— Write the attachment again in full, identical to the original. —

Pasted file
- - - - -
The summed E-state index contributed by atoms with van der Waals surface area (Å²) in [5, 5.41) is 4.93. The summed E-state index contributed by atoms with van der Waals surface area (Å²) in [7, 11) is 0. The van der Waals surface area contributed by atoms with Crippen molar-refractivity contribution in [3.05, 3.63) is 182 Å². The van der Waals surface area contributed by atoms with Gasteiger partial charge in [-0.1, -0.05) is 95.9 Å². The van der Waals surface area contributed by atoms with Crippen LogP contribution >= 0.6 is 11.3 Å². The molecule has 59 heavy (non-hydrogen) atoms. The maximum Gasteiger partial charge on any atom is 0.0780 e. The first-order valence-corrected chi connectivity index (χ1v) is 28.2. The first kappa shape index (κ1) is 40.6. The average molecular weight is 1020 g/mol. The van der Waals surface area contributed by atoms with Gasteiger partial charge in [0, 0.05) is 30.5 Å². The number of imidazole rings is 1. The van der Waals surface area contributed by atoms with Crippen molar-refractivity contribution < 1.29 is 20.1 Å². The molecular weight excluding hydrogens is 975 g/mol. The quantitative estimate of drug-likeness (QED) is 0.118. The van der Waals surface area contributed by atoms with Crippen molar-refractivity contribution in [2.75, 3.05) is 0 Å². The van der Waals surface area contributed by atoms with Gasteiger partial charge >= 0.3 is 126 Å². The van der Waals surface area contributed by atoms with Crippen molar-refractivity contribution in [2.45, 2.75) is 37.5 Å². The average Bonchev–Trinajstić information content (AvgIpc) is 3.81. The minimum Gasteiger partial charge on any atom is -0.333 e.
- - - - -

The summed E-state index contributed by atoms with van der Waals surface area (Å²) in [5, 5.41) is 4.93. The summed E-state index contributed by atoms with van der Waals surface area (Å²) in [7, 11) is 0. The van der Waals surface area contributed by atoms with Crippen molar-refractivity contribution in [3.05, 3.63) is 182 Å². The van der Waals surface area contributed by atoms with Gasteiger partial charge in [-0.1, -0.05) is 95.9 Å². The van der Waals surface area contributed by atoms with Crippen LogP contribution >= 0.6 is 11.3 Å². The molecule has 59 heavy (non-hydrogen) atoms. The maximum Gasteiger partial charge on any atom is 0.0780 e. The first-order valence-corrected chi connectivity index (χ1v) is 28.2. The first kappa shape index (κ1) is 40.6. The average molecular weight is 1020 g/mol. The van der Waals surface area contributed by atoms with Gasteiger partial charge in [0, 0.05) is 30.5 Å². The number of imidazole rings is 1. The van der Waals surface area contributed by atoms with Crippen molar-refractivity contribution < 1.29 is 20.1 Å². The molecular weight excluding hydrogens is 975 g/mol. The quantitative estimate of drug-likeness (QED) is 0.118. The van der Waals surface area contributed by atoms with Crippen molar-refractivity contribution in [2.75, 3.05) is 0 Å². The van der Waals surface area contributed by atoms with Gasteiger partial charge >= 0.3 is 126 Å². The van der Waals surface area contributed by atoms with Crippen molar-refractivity contribution in [2.45, 2.75) is 37.5 Å². The average Bonchev–Trinajstić information content (AvgIpc) is 3.81. The minimum Gasteiger partial charge on any atom is -0.333 e.